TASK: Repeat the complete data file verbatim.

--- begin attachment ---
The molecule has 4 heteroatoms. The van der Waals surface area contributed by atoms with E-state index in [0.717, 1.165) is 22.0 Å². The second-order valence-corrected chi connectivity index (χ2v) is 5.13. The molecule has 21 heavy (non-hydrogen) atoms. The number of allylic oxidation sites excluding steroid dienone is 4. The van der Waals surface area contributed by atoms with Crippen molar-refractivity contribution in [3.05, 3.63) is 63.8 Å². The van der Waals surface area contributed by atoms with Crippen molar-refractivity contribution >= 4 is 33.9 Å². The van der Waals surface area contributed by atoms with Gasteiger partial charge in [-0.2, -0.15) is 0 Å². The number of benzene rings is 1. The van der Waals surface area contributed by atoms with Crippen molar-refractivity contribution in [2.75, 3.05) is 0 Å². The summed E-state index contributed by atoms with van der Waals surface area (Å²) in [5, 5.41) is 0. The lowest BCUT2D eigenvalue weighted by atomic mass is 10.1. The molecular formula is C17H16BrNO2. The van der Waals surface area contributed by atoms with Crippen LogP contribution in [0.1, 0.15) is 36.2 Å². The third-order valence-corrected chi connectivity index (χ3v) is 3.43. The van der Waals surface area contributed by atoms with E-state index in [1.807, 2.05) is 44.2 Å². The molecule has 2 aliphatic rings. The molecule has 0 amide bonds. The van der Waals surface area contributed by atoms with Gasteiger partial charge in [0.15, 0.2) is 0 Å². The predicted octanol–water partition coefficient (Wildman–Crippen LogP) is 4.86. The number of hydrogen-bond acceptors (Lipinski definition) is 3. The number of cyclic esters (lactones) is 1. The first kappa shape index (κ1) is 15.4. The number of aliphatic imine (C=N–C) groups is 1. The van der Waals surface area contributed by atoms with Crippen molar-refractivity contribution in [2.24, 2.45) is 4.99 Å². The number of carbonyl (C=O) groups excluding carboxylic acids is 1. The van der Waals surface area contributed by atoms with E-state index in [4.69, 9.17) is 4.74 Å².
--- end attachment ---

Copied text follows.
The molecule has 4 heteroatoms. The van der Waals surface area contributed by atoms with E-state index in [0.717, 1.165) is 22.0 Å². The second-order valence-corrected chi connectivity index (χ2v) is 5.13. The molecule has 21 heavy (non-hydrogen) atoms. The number of allylic oxidation sites excluding steroid dienone is 4. The van der Waals surface area contributed by atoms with Crippen molar-refractivity contribution in [3.05, 3.63) is 63.8 Å². The van der Waals surface area contributed by atoms with Crippen molar-refractivity contribution >= 4 is 33.9 Å². The van der Waals surface area contributed by atoms with Gasteiger partial charge in [-0.2, -0.15) is 0 Å². The number of benzene rings is 1. The van der Waals surface area contributed by atoms with Crippen molar-refractivity contribution in [2.75, 3.05) is 0 Å². The summed E-state index contributed by atoms with van der Waals surface area (Å²) in [5, 5.41) is 0. The lowest BCUT2D eigenvalue weighted by atomic mass is 10.1. The molecular formula is C17H16BrNO2. The van der Waals surface area contributed by atoms with Crippen LogP contribution in [0.1, 0.15) is 36.2 Å². The third-order valence-corrected chi connectivity index (χ3v) is 3.43. The van der Waals surface area contributed by atoms with E-state index in [1.807, 2.05) is 44.2 Å². The molecule has 2 aliphatic rings. The molecule has 0 amide bonds. The van der Waals surface area contributed by atoms with Gasteiger partial charge in [0.15, 0.2) is 0 Å². The predicted octanol–water partition coefficient (Wildman–Crippen LogP) is 4.86. The number of hydrogen-bond acceptors (Lipinski definition) is 3. The number of cyclic esters (lactones) is 1. The first kappa shape index (κ1) is 15.4. The number of aliphatic imine (C=N–C) groups is 1. The van der Waals surface area contributed by atoms with Crippen molar-refractivity contribution in [2.24, 2.45) is 4.99 Å². The number of carbonyl (C=O) groups excluding carboxylic acids is 1. The van der Waals surface area contributed by atoms with E-state index in [4.69, 9.17) is 4.74 Å².